Technical Program

Paper Detail

Paper: PS-2A.1
Session: Poster Session 2A
Location: H Lichthof
Session Time: Sunday, September 15, 17:15 - 20:15
Presentation Time:Sunday, September 15, 17:15 - 20:15
Presentation: Poster
Publication: 2019 Conference on Cognitive Computational Neuroscience, 13-16 September 2019, Berlin, Germany
Paper Title: Are Topographic Deep Convolutional Neural Networks Better Models of the Ventral Visual Stream?
Manuscript:  Click here to view manuscript
License: Creative Commons License
This work is licensed under a Creative Commons Attribution 3.0 Unported License.
Authors: Kamila Maria Jozwik, University of Cambridge and Massachusetts Institute of Technology, United States; Hyodong Lee, Nancy Kanwisher, James DiCarlo, Massachusetts Institute of Technology, United States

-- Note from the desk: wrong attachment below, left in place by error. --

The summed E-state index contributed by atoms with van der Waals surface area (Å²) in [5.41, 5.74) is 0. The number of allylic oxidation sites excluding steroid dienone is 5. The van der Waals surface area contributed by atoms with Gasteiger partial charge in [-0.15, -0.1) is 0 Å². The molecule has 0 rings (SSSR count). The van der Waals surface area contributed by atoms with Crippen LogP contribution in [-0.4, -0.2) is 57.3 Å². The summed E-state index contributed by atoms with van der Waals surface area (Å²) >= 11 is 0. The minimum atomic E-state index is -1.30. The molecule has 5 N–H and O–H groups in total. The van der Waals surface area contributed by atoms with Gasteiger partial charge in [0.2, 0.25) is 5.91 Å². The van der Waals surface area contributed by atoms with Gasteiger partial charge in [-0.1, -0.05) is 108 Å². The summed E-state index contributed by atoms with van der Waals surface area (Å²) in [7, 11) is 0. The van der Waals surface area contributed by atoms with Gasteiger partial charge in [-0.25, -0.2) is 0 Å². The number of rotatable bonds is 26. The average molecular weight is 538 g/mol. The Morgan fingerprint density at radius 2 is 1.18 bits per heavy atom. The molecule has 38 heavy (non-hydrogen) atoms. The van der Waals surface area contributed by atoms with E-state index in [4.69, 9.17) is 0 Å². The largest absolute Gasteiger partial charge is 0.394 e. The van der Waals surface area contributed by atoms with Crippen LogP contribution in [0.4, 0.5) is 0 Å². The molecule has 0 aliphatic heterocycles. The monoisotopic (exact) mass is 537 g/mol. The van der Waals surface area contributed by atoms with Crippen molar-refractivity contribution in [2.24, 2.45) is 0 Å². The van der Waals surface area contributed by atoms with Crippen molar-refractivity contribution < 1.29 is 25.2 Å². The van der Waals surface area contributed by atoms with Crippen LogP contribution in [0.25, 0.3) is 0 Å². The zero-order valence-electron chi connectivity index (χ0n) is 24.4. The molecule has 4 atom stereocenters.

Abstract: Neural computations along the ventral visual stream, -- which culminates in the inferior temporal (IT) cortex -- enable humans and monkeys to recognize objects quickly. Primate IT is organized topographically: nearby neurons have similar response properties. Yet the best models of the ventral visual stream - deep artificial neural networks (ANNs) – have “IT” layers that lack topography. We built Topographic Deep ANNs (TDANNs) by incorporating a proxy wiring cost alongside the standard ImageNet categorization cost in the two “IT-like” layers of AlexNet (Lee et al., 2018), by specifying that “neurons” that have similar response properties should be physically close to each other. This cost both induced topographic structure and altered tuning characteristics of model IT neurons. We presented 2560 naturalistic images to monkeys and to ANNs. We found that, relative to the base (nontopographic) model, the “neurons” in the “IT” layer of some of the TDANN models matched actual IT neurons slightly better, and the dimensionality of the TDANN “IT” neural population was much closer to that of the measured monkey IT neural population. We also found that, while TDANNs did not show a statistically significant better match to human object discrimination behavior, detailed analysis suggests a trend in that direction. Taken together, TDANNs may better capture properties of IT cortex and wiring costs might be the cause of topographic organization in primate IT.